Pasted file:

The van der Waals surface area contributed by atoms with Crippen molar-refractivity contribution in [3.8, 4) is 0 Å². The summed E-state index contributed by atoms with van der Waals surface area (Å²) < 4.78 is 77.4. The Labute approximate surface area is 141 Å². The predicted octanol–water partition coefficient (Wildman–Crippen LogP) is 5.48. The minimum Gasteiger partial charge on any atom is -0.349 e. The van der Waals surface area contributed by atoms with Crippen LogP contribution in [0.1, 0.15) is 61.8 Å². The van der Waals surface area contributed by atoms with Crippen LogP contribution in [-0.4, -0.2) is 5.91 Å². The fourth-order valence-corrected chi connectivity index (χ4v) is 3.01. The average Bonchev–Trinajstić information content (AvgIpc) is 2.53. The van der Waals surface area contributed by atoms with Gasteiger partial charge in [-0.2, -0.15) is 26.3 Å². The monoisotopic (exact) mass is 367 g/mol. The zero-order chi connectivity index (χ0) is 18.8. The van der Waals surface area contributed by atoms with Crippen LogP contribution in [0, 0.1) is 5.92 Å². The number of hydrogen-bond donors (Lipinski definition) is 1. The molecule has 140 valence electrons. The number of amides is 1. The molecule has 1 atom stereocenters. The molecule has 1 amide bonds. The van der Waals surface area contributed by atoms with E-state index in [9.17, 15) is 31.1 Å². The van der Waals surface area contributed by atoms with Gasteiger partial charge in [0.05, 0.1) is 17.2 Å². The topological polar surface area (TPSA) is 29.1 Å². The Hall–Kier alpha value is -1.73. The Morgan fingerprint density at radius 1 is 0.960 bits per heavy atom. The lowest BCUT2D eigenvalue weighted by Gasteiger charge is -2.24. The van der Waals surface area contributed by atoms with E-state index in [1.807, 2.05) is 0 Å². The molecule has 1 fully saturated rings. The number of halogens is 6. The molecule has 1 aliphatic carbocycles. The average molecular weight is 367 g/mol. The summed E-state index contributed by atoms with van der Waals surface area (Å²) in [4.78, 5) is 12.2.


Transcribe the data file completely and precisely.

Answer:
The van der Waals surface area contributed by atoms with Crippen molar-refractivity contribution in [3.8, 4) is 0 Å². The summed E-state index contributed by atoms with van der Waals surface area (Å²) < 4.78 is 77.4. The Labute approximate surface area is 141 Å². The predicted octanol–water partition coefficient (Wildman–Crippen LogP) is 5.48. The minimum Gasteiger partial charge on any atom is -0.349 e. The van der Waals surface area contributed by atoms with Crippen LogP contribution in [0.1, 0.15) is 61.8 Å². The van der Waals surface area contributed by atoms with Crippen LogP contribution in [-0.4, -0.2) is 5.91 Å². The fourth-order valence-corrected chi connectivity index (χ4v) is 3.01. The average Bonchev–Trinajstić information content (AvgIpc) is 2.53. The van der Waals surface area contributed by atoms with Gasteiger partial charge in [-0.2, -0.15) is 26.3 Å². The monoisotopic (exact) mass is 367 g/mol. The zero-order chi connectivity index (χ0) is 18.8. The van der Waals surface area contributed by atoms with Crippen LogP contribution in [0, 0.1) is 5.92 Å². The number of hydrogen-bond donors (Lipinski definition) is 1. The molecule has 140 valence electrons. The number of amides is 1. The molecule has 1 atom stereocenters. The molecule has 1 amide bonds. The van der Waals surface area contributed by atoms with E-state index in [9.17, 15) is 31.1 Å². The van der Waals surface area contributed by atoms with Gasteiger partial charge in [0.05, 0.1) is 17.2 Å². The topological polar surface area (TPSA) is 29.1 Å². The Hall–Kier alpha value is -1.73. The Morgan fingerprint density at radius 1 is 0.960 bits per heavy atom. The lowest BCUT2D eigenvalue weighted by Gasteiger charge is -2.24. The van der Waals surface area contributed by atoms with E-state index in [1.807, 2.05) is 0 Å². The molecule has 1 fully saturated rings. The number of halogens is 6. The molecule has 1 aliphatic carbocycles. The average molecular weight is 367 g/mol. The summed E-state index contributed by atoms with van der Waals surface area (Å²) in [4.78, 5) is 12.2.